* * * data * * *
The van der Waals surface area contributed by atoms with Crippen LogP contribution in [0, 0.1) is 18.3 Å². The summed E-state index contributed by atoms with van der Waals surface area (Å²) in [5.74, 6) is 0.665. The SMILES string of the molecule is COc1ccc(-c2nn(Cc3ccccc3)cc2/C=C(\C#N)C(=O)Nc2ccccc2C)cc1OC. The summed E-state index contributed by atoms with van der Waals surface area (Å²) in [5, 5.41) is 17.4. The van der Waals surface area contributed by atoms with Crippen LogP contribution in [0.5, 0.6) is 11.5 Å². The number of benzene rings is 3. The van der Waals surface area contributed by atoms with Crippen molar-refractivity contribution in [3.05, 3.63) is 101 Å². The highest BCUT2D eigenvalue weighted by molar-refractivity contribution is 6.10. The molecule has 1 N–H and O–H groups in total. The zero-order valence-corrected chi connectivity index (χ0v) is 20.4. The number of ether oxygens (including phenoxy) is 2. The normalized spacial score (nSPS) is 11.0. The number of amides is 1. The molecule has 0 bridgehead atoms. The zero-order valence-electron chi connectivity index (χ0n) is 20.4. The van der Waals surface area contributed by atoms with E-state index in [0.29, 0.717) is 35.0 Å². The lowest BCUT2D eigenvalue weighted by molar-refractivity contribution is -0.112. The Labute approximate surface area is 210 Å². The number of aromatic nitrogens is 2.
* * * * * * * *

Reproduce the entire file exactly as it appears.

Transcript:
The van der Waals surface area contributed by atoms with Crippen LogP contribution in [0, 0.1) is 18.3 Å². The summed E-state index contributed by atoms with van der Waals surface area (Å²) in [5.74, 6) is 0.665. The SMILES string of the molecule is COc1ccc(-c2nn(Cc3ccccc3)cc2/C=C(\C#N)C(=O)Nc2ccccc2C)cc1OC. The summed E-state index contributed by atoms with van der Waals surface area (Å²) in [5, 5.41) is 17.4. The van der Waals surface area contributed by atoms with Crippen LogP contribution in [0.5, 0.6) is 11.5 Å². The number of benzene rings is 3. The van der Waals surface area contributed by atoms with Crippen molar-refractivity contribution in [3.05, 3.63) is 101 Å². The highest BCUT2D eigenvalue weighted by molar-refractivity contribution is 6.10. The molecule has 1 N–H and O–H groups in total. The zero-order valence-corrected chi connectivity index (χ0v) is 20.4. The number of ether oxygens (including phenoxy) is 2. The normalized spacial score (nSPS) is 11.0. The number of amides is 1. The molecule has 0 bridgehead atoms. The zero-order valence-electron chi connectivity index (χ0n) is 20.4. The van der Waals surface area contributed by atoms with E-state index in [0.29, 0.717) is 35.0 Å². The lowest BCUT2D eigenvalue weighted by molar-refractivity contribution is -0.112. The Labute approximate surface area is 210 Å². The number of aromatic nitrogens is 2.